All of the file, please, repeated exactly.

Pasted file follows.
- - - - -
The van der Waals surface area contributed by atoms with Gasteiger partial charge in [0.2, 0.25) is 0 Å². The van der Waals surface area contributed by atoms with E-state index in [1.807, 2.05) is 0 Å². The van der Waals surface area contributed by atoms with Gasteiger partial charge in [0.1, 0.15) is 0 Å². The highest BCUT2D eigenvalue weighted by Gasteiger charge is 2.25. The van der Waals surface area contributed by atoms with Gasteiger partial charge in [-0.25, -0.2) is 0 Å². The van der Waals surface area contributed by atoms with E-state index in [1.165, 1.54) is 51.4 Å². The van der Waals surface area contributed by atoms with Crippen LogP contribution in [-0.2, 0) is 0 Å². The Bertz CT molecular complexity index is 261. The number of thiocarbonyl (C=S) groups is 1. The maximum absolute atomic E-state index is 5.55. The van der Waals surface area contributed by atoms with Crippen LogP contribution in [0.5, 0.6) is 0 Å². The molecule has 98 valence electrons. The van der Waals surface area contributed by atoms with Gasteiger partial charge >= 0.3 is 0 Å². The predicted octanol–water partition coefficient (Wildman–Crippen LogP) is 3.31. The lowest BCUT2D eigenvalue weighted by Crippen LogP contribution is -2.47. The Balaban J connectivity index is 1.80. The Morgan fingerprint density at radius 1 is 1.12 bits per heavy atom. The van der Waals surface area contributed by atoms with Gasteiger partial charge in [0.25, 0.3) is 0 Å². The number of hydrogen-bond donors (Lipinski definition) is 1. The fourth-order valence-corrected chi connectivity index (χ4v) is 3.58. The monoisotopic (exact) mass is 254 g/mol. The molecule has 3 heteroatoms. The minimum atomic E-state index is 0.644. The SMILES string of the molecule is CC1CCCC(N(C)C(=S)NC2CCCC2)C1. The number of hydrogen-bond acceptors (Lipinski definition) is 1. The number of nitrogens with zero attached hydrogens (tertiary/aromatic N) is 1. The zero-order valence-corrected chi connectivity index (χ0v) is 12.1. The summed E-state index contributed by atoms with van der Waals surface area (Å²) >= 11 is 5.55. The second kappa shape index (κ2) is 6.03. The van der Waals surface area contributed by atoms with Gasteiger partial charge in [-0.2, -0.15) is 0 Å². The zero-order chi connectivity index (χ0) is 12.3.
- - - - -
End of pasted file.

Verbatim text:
The van der Waals surface area contributed by atoms with Gasteiger partial charge in [0.2, 0.25) is 0 Å². The van der Waals surface area contributed by atoms with E-state index in [1.807, 2.05) is 0 Å². The van der Waals surface area contributed by atoms with Gasteiger partial charge in [0.1, 0.15) is 0 Å². The highest BCUT2D eigenvalue weighted by Gasteiger charge is 2.25. The van der Waals surface area contributed by atoms with Gasteiger partial charge in [-0.25, -0.2) is 0 Å². The van der Waals surface area contributed by atoms with E-state index in [1.165, 1.54) is 51.4 Å². The van der Waals surface area contributed by atoms with Crippen LogP contribution in [-0.2, 0) is 0 Å². The Bertz CT molecular complexity index is 261. The number of thiocarbonyl (C=S) groups is 1. The maximum absolute atomic E-state index is 5.55. The van der Waals surface area contributed by atoms with Crippen LogP contribution in [0.5, 0.6) is 0 Å². The molecule has 98 valence electrons. The van der Waals surface area contributed by atoms with Gasteiger partial charge >= 0.3 is 0 Å². The predicted octanol–water partition coefficient (Wildman–Crippen LogP) is 3.31. The lowest BCUT2D eigenvalue weighted by Crippen LogP contribution is -2.47. The Balaban J connectivity index is 1.80. The Morgan fingerprint density at radius 1 is 1.12 bits per heavy atom. The van der Waals surface area contributed by atoms with Gasteiger partial charge in [0.25, 0.3) is 0 Å². The number of hydrogen-bond donors (Lipinski definition) is 1. The fourth-order valence-corrected chi connectivity index (χ4v) is 3.58. The monoisotopic (exact) mass is 254 g/mol. The molecule has 3 heteroatoms. The minimum atomic E-state index is 0.644. The SMILES string of the molecule is CC1CCCC(N(C)C(=S)NC2CCCC2)C1. The number of hydrogen-bond acceptors (Lipinski definition) is 1. The number of nitrogens with zero attached hydrogens (tertiary/aromatic N) is 1. The zero-order valence-corrected chi connectivity index (χ0v) is 12.1. The summed E-state index contributed by atoms with van der Waals surface area (Å²) >= 11 is 5.55. The second kappa shape index (κ2) is 6.03. The van der Waals surface area contributed by atoms with Gasteiger partial charge in [-0.2, -0.15) is 0 Å². The zero-order chi connectivity index (χ0) is 12.3.